"Sometimes they're just coming in, and I guess it doesn't matter what your call sounds like," Larry said. "My dad kept squeaking, and the turkey kept gobbling until it was close enough and I shot him about 30 yards out."
Doug is originally from Colorado, and the pair's next trip was to that state in search of mule deer using blackpowder guns. On the last day of their five-day hunt, in the last few minutes of shooting time, 13-year-old Larry shot a 5x5 mule deer. He had passed on a couple of small bucks during the hunt.
"He wasn't really, really big, but he was really pretty, almost perfect," Larry said. "He was just a beautiful animal, 18 inches wide - and he came in at the last minute, too, when we were just saying we were ready to call it a day."
Along the way, Larry had grown out of the .223 and switched to a .260. He used a PSE Star Fire crossbow for eight years and now uses a Horton crossbow. He's also taken big game animals with a flintlock, shotgun and .357 pistol.
In 2005, using his PSE crossbow, he bagged a 200-pound Arkansas black bear. His dad had handled the baiting duties.
"He really enjoys baiting them, and we put out a camera so we had an idea of what was using the bait," Larry said. "We had two different baits out."
Doug would rather bait bears than hunt them.
"I had never hunted bear before when Larry said he wanted to," Doug said. "At first I tried to get him off that idea, because to tell you the truth, they scare me to death."
The two hunted hard, going every day for eight straight days. Larry passed up a sow and cub, feeling that the cub was too small. Both had noticed that the sow was wearing a tracking collar, and a state wildlife official told them later that given their information on the sow, her cub would have been old enough to survive on its own.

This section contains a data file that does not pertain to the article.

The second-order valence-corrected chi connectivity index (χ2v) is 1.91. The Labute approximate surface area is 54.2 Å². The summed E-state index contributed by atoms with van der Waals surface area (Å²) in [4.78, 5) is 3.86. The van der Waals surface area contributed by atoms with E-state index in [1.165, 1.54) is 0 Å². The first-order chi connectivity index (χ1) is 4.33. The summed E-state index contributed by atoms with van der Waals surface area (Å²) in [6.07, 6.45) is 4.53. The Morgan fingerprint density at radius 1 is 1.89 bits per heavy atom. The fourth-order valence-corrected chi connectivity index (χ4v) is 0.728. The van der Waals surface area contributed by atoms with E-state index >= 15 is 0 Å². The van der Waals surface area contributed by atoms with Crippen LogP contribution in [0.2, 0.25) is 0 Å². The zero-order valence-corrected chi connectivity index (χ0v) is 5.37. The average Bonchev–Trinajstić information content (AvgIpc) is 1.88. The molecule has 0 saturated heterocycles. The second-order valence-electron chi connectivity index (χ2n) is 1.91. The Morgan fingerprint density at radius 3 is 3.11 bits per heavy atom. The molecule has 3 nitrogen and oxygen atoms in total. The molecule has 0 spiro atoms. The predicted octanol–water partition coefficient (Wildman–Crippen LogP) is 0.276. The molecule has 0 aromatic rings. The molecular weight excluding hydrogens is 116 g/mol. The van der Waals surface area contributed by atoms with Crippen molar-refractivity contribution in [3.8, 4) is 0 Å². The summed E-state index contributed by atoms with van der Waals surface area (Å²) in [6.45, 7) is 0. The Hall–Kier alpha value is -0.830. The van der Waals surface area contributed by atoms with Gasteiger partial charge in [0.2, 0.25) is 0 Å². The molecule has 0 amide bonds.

Finally, on the eighth day, and with less than an hour of shooting light left, two boar bears came to the bait.
"It's a definite difference in the way you feel between a deer and a bear," Larry said. "We were sitting only 10 steps from the bait, and those bears looked right at us. I was shaking. Somehow I got my sight pin on it in the right place and shot."
The bear's skull green scored at nearly 19 inches and dried just over 18 inches.
Larry has taken all five of his turkeys in Arkansas. Thinking about the animals he's taken so far, the 11th grader's favorite game to hunt would be white-tailed deer, followed closely by bear.
"Bear are a thrill, especially being that close to one, and you know they know you're there," he said. "But I haven't taken a really big buck yet, and I'm still on the lookout for one.
"A lot of times, I've gotten to the point late in the hunt when I thought I wasn't going to get anything, that I was going to go home empty-handed," Larry recalled. "But just about the time that thought would cross my mind, something would happen - so my advice is, just stay out there.
"Even though I haven't gotten a big buck, I've been pretty blessed in 10 years of hunting," he added. "For me it's the thrill of getting out there, just being out in the woods, and especially, being with my dad."
His dad feels the same way.
"I don't hunt anymore; I just take him hunting," Larry said. "And I get so much more out of it than I ever did when I went by myself."
-- Lisa Price